But so far I have been happily surprised. Not just by Phelps’ performance, but also by how easy and happy he seems in comparison to the single-minded focus and frustrated distance we’ve seen in the past. He’s been up in the booth and doing interviews and making Facebook live videos. His fiancé and his baby have been sitting in the stand with his mom and it’s really nice to see. Because it’s been incredible watching his swimming career, but I’m finding it even more fun to watch him become a person.

I have a bit of a competence kink. I like watching people who are the best at what they do. I don’t really know why this is. It’s not like it serves as inspiration to me to overcome life’s great difficulties, of which I have none, though there is something to knowing what you can make yourself do if you just sit down and do it. I pretty much never know what I’m doing – it’s nice to watch people who do.

And every four years I get to watch Michael Phelps break a record. This year, he already has one (first male swimmer to make five Olympic teams) so the pressure’s off. Would I like him to win one more gold, thereby having more gold medals than anyone else in the world has medals, period? Yes. But if he doesn’t, he will still have his fiancé and his kid and his foundation and his Facebook live videos. Unimportantly, that’s good enough for me.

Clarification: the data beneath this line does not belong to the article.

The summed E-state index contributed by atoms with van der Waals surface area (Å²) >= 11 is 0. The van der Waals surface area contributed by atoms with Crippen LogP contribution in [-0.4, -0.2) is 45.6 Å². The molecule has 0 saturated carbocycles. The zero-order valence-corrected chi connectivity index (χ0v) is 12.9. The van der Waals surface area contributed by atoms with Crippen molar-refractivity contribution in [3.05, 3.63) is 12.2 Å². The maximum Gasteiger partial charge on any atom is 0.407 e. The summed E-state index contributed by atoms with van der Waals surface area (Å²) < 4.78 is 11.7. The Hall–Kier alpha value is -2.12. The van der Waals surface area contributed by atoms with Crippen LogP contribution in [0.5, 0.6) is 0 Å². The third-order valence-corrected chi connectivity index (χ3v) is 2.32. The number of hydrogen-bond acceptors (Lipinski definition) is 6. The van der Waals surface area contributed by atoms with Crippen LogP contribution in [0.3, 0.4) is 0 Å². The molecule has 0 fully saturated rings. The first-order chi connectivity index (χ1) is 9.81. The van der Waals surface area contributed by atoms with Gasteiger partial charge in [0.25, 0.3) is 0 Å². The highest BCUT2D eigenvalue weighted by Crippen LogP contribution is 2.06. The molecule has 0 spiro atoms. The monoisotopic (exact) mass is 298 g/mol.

I hope it’s good enough for him too.

photo credits: Erich Schlegel USA Today, Sports Illustrated 


Returning from a Great Perhaps

Did anyone else have to google mea culpa? No? Just me? Cool.

Though my immediate reaction is to allow Sara to take all the blame for our blogging hiatus (mostly because I’m the little sister and that’s just my instinct), at some point I must shoulder some responsibility. My last few weeks/months/years have been filled with mostly normal, everyday routines. I get up, I go to work, I come home. Repeat, repeat, repeat. Though my job is varied enough that I am kept well on my toes, at some point you pause and realize that it’s been three weeks/six weeks/twelve weeks and you aren’t quite sure what’s happened.

mea culpa

I have to admit that maintaining a blog is a lot harder than I imagined it would be. There’s an inspiration and a beauty to the everyday that I sometimes fail to see. I want to write about things that matter and I want my writing to connect to everyone in some little way. And thinking about achieving that can be quite exhausting. Because my minutes are not always filled with some great purpose. Sometimes a day is just a day.